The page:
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I ginned up a humidistat using an arduino and some relays powered by my furnace 24VAC system (R and C). Yesterday we had a power outage (lights flickered off and on once or twice then the power was out for a few hours) precipitated by some utility work in our neighborhood. Something about that seems to have fried my power converter, as now when I hook it up to R and C on my furnace, the 3 amp breaker on the furnace trips. So my question is how can I prevent this from happening again in the future?

This is the actual power converter I'm using.

I'm not sure if I had a current spike or a voltage spike, nor do I really know how the power converter works, so I'm not sure really what to even search the internet for. I've heard of such things as isolation transformers, and that possibly a capacitor across the the two leads coming into the transformer might cushion the voltage spikes. Or maybe just a fuse?

Can anyone offer advice?

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    Can you link the data sheet? We need to see some stuff about cooling and ventilation. Commented Apr 19, 2023 at 5:38
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    The instructions in the listing say to connect the input to an AC battery. In a car. And to not reverse the polarity of the two red wires. There is a picture of a snow blower, and a European consumer panel. It's all complete gibberish. What expectations could you have of this "working" at all?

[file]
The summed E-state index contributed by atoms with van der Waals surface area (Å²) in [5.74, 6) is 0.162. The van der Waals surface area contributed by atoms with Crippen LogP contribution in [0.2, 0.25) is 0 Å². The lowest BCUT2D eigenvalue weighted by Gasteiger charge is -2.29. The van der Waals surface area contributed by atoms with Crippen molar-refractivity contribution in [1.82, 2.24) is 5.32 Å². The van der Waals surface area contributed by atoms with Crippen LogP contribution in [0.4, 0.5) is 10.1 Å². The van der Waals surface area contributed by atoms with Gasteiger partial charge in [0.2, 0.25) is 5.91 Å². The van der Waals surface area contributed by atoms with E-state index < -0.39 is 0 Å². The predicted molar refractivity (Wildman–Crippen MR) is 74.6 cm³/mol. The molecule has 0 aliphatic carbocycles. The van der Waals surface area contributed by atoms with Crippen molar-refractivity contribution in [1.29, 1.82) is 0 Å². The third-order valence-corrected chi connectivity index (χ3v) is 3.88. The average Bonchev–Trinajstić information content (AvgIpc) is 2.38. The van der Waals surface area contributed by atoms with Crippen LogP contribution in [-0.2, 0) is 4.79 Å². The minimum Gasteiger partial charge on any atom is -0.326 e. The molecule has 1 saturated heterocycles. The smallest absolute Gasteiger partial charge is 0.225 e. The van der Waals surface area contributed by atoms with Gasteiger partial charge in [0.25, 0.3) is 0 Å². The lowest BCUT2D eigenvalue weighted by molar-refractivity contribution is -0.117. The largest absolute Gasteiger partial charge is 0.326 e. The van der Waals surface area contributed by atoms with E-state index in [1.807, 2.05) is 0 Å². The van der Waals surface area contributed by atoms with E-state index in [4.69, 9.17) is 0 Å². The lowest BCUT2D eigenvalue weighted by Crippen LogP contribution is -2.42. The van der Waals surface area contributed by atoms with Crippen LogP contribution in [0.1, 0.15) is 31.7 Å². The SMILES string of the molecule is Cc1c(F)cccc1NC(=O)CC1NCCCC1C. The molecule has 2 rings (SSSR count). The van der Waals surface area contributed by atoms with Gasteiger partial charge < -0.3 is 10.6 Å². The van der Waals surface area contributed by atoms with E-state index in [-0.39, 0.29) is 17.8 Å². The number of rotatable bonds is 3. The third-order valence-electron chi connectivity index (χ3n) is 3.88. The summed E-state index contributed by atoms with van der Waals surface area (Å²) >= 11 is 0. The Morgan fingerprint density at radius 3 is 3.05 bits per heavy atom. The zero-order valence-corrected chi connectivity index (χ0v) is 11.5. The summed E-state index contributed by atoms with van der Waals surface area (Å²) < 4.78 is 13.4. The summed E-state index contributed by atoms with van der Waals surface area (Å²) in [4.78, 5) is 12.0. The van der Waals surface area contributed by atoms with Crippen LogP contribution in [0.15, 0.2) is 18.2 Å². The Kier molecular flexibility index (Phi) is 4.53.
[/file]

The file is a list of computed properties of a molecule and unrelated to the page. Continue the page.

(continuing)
– jay613
    Commented Apr 19, 2023 at 8:53
  • I would put a UPS in, for the lightweight but critical services like Furnace controller, modem/router (AP/phones) etc.
    – Criggie
    Commented Apr 19, 2023 at 22:18
  • I'm going to take the advice and get a plug in 120v adapter. Thanks very much for the advice!
    – nickvans
    Commented Apr 20, 2023 at 6:09

4 Answers 4

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While, generally speaking, there aren't major safety issues with low-voltage random stuff like this power supply, the same general design and quality issues that affect 120V (and up) powered equipment do apply. Just reading through the Amazon page, I am not impressed - i.e., if the product quality is comparable to the quality of the advertising copy then I wouldn't touch it with a 10' pole.

Fortunately, what you are looking for can be provided by a 120V plug-in power pack, and you can find those with UL or ETL listing at a reasonable price without too much trouble. Those can often be specified with extra protection, and also plugged into a surge protector. Something like this 4A UL listed power supply from Adafruit or this 2A UL listed power supply from Walmart. You can also use USB power supplies, which are available pretty much anywhere, but getting more than the baseline USB power involves some communications, while a simply 5V supply will supply up to the rated value just by connecting it.

The situation would be different if your primary power was 24V AC (or anything other than typical 120V-240V AC). But in your case using the 24V AC thermostat transformer is a convenience, but doesn't actually save you any money. 120V AC -> 5V DC has become such a commodity item that even a good quality (UL or ETL listed) power pack can cost less than a 24V AC -> 5V DC converter.

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    Thanks so much for the recommendation. You're right using the 24V was just convenient because that's what was right there. Running an extension cord over there to plug in a 2A UL power supply wouldn't be too unsightly. I even had one I was about to throw away that came with something or other. Thanks for the recommendation!